Government remains cool on the prospect of targeted regional car scrappage schemes as part of local authority’s various bids to combat the UK’s worst emissions hotspots.
As a package of funding worth more than £260 million was launched by the Government to help improve air quality in some of the most polluted areas its seemed unlikely that retailers would be handed an sure-fire boost to sales with help from public funding.
The Department for the Environment and Rural Affairs said in its detailed UK plan for tackling roadside nitrogen dioxide concentrations that “it is clear that a number of issues remain with such mitigation options and in particular with scrappage schemes”
The document said that analysis of previous schemes had shown poor value for the taxpayer and that they are open to a degree of fraud.
However, Derby City Council recently registered its interest in promoted a targeted scrappage scheme in a bid to deliver swift change to its roadside NOx levels and DEFRA did not wholly dismiss the prospect of a scrappage scheme if certain criteria were met.
The report said: “Proposals considered would need to demonstrate that they offer clear value for taxpayer’s money.
“Finally, given all measures will be funded by relevant taxes on new diesel cars alongside existing departmental budgets, proposals put forward would need to be fair to the taxpayers who would fund any measures.”
The UK Plan for Tackling Roadside Nitrogen Dioxide Concentrations was produced by the government in July last year, and outlined that councils with the worst levels of air pollution at busy road junctions and hotspots must take robust action in the shortest time possible.
A range of options local authorities could consider to utilise this money such as new park and ride services, freight consolidation centres, concessionary travel schemes and improvements to bus fleets have been set out by DEFRA.
At the same time, more than £40 million from the £255 million Implementation Fund has been awarded to support local authorities take action as soon as possible.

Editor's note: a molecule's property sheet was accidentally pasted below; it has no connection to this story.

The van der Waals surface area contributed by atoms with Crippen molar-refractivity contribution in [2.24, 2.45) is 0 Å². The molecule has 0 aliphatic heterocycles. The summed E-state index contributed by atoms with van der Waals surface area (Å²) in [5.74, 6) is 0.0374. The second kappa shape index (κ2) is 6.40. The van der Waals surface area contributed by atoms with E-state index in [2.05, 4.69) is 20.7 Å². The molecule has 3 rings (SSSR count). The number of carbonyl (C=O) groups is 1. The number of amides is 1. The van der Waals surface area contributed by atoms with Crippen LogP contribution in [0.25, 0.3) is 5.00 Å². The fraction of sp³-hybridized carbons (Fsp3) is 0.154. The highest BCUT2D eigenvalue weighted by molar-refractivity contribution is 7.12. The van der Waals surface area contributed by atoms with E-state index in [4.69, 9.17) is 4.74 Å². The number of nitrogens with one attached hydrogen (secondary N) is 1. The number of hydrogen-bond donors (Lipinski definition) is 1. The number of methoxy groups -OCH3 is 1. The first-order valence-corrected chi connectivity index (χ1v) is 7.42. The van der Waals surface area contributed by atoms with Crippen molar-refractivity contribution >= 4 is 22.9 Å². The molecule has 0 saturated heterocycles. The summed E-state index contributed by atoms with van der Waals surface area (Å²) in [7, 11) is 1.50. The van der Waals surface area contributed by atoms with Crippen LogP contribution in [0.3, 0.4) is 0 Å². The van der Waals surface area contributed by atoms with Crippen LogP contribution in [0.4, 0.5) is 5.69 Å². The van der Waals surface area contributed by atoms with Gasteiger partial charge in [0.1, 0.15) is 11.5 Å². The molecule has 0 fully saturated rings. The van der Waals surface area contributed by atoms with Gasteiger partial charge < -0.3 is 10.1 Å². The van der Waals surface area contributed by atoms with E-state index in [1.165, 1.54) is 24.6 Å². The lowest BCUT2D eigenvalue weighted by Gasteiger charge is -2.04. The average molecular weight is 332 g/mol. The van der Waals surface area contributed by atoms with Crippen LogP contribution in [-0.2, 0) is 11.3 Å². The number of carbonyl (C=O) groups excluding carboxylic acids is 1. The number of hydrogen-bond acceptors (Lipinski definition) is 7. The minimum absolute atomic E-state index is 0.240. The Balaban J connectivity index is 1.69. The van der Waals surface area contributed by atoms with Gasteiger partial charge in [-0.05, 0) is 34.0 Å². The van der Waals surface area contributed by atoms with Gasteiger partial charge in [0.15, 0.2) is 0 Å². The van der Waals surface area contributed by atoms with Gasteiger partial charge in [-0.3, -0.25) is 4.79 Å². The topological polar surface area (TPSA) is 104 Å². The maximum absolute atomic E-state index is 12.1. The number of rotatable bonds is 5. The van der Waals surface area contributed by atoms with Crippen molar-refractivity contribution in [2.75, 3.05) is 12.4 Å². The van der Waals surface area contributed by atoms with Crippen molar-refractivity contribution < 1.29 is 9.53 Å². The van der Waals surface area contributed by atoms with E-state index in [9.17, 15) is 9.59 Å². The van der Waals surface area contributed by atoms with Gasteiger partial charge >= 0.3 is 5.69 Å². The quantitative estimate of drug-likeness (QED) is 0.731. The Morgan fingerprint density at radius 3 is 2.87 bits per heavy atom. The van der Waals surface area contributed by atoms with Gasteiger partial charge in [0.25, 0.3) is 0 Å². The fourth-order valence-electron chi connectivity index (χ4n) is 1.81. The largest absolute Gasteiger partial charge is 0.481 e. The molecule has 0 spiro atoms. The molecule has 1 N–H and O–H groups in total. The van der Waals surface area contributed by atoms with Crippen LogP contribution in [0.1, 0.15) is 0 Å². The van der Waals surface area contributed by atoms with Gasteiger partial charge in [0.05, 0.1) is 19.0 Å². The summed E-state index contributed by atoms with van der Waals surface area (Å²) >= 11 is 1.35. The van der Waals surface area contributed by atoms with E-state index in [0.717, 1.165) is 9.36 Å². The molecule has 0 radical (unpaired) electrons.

Among the measures are:
£11.7 million to the 28 local authorities with the biggest air quality challenges to help carry out the work needed to develop air quality plans, including securing resource and expertise
£24.5 million to the same 28 local areas to support a range of measures to take action locally vgia the installation of electric charge points; junction improvements; bus priority measures; building cycle routes; incentivising ultra-low emission taxis; and traffic management and monitoring systems
£2.4 million from the 2017/18 Air Quality Grant for local community projects to tackle air quality at a grass roots level.
£1.65 million to support the 33 local authorities that have been asked to conduct targeted feasibility studies to identify measures that could bring forward compliance dates within the shortest possible time
Environment Minister Thérèse Coffey said: “We have been clear that local leaders are best placed to develop innovative plans that rapidly meet the needs of their communities.
“Today’s funding demonstrates the government’s commitment to support the local momentum needed and continue to improve our air now and for future generations.
“Improving air quality is about more than just tackling emissions from transport, so later this year we will publish a comprehensive Clean Air Strategy.
“This will set out how we will address all forms of air pollution, delivering cleaner air for the whole country.”
As part of DEFRA’s report, published tables made clear the balance of NOx emissions created by vehicles in the UK.
Below is one graph detailed within the report which highlights the disparity between cars and commercial vehicles and vehicles which comply to Euro 6 emissions standards and the rest of the UK car parc.